The rector of Aberdeen University is among 23 senior academics who have called for another referendum on Brexit.
The group has warned that leaving the EU could have dire consequences for the country’s higher education institutions.
Maggie Chapman, Aberdeen’s rector, former Liberal Democrat leader Lord Campbell, who is chancellor of St Andrews University, and Edinburgh University neurology professor Malcolm Macleod are among those who have signed the document.
As revealed in The Herald newspaper yesterday, the letter demands a People’s Vote so that Scots can opt to remain in the EU.
It says: “Scottish universities stand to lose access and well-established co-operation opportunities to universities across the EU.
“And students, academic staff and researchers at Scottish universities will see their future opportunities diminished if, as expected post-Brexit, free movement disappears.”
The academics have raised concerns that leaving the EU means universities and students will miss out on the Erasmus exchange programme, which gives thousands of Scots every year the chance to study or work abroad.
In the letter, the group noted that the loss of this will “further dent opportunities for young people to broaden their horizons.”
In addition, the letter points out that research and development will also be hit, setting Scotland back against others in the world.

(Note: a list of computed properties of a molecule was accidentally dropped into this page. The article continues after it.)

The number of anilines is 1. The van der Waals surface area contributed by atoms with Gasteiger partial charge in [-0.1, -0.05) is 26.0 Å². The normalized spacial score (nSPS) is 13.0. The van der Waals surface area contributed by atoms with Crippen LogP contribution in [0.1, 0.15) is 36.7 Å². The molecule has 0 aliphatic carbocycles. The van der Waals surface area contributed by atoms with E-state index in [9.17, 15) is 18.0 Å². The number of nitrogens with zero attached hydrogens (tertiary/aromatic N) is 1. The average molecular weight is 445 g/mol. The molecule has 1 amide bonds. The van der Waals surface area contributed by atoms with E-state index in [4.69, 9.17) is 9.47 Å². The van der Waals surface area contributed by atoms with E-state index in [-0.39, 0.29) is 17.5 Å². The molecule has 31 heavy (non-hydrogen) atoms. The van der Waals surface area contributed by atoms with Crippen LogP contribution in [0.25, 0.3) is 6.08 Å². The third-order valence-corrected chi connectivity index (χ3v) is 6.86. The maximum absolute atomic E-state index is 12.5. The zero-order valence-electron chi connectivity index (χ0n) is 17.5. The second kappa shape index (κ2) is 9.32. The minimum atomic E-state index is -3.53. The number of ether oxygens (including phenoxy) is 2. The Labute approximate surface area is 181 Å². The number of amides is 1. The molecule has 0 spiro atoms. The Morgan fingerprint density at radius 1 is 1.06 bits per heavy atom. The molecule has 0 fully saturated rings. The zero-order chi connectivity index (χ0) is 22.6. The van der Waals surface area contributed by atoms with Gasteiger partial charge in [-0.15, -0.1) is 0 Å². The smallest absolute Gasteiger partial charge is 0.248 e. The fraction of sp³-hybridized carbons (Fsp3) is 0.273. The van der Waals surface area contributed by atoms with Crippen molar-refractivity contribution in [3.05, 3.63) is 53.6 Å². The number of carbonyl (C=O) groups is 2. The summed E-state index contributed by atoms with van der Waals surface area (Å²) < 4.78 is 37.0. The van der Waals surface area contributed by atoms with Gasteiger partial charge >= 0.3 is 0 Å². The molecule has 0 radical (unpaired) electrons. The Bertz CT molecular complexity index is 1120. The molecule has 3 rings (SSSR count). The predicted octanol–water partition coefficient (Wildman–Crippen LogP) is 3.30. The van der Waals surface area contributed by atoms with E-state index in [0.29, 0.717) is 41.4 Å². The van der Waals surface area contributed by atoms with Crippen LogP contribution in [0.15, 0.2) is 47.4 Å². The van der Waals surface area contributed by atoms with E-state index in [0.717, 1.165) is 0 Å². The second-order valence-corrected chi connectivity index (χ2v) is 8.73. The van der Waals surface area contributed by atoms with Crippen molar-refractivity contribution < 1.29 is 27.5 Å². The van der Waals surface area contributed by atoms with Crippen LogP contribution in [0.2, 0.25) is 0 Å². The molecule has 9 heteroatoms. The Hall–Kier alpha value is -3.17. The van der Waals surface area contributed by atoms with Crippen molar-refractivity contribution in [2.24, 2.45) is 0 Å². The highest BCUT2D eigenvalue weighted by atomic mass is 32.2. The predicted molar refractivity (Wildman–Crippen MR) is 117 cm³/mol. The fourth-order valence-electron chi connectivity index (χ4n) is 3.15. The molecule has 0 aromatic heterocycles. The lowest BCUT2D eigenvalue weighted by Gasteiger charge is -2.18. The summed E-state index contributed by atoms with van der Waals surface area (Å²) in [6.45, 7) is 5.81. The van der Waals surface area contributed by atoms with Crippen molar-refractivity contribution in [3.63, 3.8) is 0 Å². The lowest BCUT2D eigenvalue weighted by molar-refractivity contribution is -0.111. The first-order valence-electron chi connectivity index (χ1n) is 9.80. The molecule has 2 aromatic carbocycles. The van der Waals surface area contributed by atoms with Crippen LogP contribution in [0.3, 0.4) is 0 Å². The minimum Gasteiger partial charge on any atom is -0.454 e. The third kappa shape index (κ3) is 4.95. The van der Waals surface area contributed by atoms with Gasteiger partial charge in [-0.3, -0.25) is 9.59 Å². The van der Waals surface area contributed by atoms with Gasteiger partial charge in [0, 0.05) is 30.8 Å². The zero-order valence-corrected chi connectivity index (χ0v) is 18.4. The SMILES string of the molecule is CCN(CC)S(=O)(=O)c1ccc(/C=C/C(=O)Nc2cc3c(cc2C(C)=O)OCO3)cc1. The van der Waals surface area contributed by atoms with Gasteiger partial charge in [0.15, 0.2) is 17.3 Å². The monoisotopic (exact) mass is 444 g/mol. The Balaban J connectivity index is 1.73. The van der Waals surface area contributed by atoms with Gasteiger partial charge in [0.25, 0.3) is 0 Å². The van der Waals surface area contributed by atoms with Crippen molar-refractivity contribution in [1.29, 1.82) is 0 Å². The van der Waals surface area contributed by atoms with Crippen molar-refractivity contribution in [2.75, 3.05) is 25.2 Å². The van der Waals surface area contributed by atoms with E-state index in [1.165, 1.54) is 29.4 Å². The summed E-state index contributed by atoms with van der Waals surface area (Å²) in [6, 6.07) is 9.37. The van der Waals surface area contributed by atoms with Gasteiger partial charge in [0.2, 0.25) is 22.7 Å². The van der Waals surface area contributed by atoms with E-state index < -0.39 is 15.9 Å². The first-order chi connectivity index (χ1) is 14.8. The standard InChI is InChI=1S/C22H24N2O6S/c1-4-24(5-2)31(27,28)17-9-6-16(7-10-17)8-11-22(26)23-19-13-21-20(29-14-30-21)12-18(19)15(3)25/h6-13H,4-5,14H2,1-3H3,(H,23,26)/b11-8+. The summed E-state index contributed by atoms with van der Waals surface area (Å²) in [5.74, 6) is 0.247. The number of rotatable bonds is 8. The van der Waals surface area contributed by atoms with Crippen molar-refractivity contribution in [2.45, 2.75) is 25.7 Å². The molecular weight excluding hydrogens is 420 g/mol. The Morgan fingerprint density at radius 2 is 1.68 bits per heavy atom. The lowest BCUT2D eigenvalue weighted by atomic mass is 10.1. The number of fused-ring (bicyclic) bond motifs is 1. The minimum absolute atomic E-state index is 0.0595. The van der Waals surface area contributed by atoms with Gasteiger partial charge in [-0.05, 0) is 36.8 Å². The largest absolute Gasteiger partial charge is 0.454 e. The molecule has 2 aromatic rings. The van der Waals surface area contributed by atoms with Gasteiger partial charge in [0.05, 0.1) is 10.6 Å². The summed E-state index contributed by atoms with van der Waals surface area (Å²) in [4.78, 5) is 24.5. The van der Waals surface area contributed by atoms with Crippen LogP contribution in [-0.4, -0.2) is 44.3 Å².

Of the top 50 UK colleges and universities which receive money from the £70 billion EU Horizon 2020 fund, seven are Scottish.
The document continues: “A loss of this funding will hit our students, lecturers and research in Scotland hard.
“With the continuing negative and damaging attitude to immigration into the UK, there are also concerns that a post-Brexit Scotland will be a less attractive destination all-round to leading academic talent.”
The academics wrote: “These are just some of the reasons why more people in Scotland are calling for a People’s Vote.
“We support this demand and believe it would be a democratic way to allow the people to take a decision on what the futures should be at the end of the Brexit process.
“It is the people that started the process and they should be the ones to end it, too.”